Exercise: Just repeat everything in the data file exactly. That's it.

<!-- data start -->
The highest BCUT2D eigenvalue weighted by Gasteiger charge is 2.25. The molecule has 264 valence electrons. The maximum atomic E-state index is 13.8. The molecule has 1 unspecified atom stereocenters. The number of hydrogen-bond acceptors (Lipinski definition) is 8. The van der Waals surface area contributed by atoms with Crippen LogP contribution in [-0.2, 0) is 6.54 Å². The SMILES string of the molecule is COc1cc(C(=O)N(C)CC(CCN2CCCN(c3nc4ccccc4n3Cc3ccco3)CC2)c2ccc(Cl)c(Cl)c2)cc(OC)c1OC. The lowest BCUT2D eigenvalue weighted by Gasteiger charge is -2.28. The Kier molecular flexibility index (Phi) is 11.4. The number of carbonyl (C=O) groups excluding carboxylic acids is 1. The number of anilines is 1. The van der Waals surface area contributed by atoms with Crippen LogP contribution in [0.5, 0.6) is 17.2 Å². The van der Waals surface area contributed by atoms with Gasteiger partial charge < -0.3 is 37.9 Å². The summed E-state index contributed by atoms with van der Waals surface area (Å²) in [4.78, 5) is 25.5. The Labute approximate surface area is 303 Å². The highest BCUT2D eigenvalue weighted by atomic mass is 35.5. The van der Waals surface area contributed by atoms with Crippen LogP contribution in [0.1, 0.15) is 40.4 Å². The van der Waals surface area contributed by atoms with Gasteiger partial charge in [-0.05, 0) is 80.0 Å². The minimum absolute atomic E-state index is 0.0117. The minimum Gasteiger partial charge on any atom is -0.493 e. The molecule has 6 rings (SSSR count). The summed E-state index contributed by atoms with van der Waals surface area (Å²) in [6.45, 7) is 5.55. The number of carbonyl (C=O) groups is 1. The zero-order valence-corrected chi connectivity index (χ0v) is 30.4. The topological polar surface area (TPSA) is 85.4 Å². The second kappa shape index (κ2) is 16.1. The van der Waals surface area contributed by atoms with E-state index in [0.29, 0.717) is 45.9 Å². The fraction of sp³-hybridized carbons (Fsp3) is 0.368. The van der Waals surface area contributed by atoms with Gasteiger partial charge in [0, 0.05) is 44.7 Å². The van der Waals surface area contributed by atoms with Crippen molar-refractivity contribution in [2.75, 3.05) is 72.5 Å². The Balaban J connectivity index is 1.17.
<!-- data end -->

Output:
The highest BCUT2D eigenvalue weighted by Gasteiger charge is 2.25. The molecule has 264 valence electrons. The maximum atomic E-state index is 13.8. The molecule has 1 unspecified atom stereocenters. The number of hydrogen-bond acceptors (Lipinski definition) is 8. The van der Waals surface area contributed by atoms with Crippen LogP contribution in [-0.2, 0) is 6.54 Å². The SMILES string of the molecule is COc1cc(C(=O)N(C)CC(CCN2CCCN(c3nc4ccccc4n3Cc3ccco3)CC2)c2ccc(Cl)c(Cl)c2)cc(OC)c1OC. The lowest BCUT2D eigenvalue weighted by Gasteiger charge is -2.28. The Kier molecular flexibility index (Phi) is 11.4. The number of carbonyl (C=O) groups excluding carboxylic acids is 1. The number of anilines is 1. The van der Waals surface area contributed by atoms with Crippen LogP contribution in [0.5, 0.6) is 17.2 Å². The van der Waals surface area contributed by atoms with Gasteiger partial charge < -0.3 is 37.9 Å². The summed E-state index contributed by atoms with van der Waals surface area (Å²) in [4.78, 5) is 25.5. The Labute approximate surface area is 303 Å². The highest BCUT2D eigenvalue weighted by atomic mass is 35.5. The van der Waals surface area contributed by atoms with Crippen LogP contribution in [0.1, 0.15) is 40.4 Å². The van der Waals surface area contributed by atoms with Gasteiger partial charge in [-0.05, 0) is 80.0 Å². The minimum absolute atomic E-state index is 0.0117. The minimum Gasteiger partial charge on any atom is -0.493 e. The molecule has 6 rings (SSSR count). The summed E-state index contributed by atoms with van der Waals surface area (Å²) in [6.45, 7) is 5.55. The number of carbonyl (C=O) groups is 1. The zero-order valence-corrected chi connectivity index (χ0v) is 30.4. The topological polar surface area (TPSA) is 85.4 Å². The second kappa shape index (κ2) is 16.1. The van der Waals surface area contributed by atoms with E-state index in [0.29, 0.717) is 45.9 Å². The fraction of sp³-hybridized carbons (Fsp3) is 0.368. The van der Waals surface area contributed by atoms with Gasteiger partial charge in [0, 0.05) is 44.7 Å². The van der Waals surface area contributed by atoms with Crippen molar-refractivity contribution in [2.75, 3.05) is 72.5 Å². The Balaban J connectivity index is 1.17.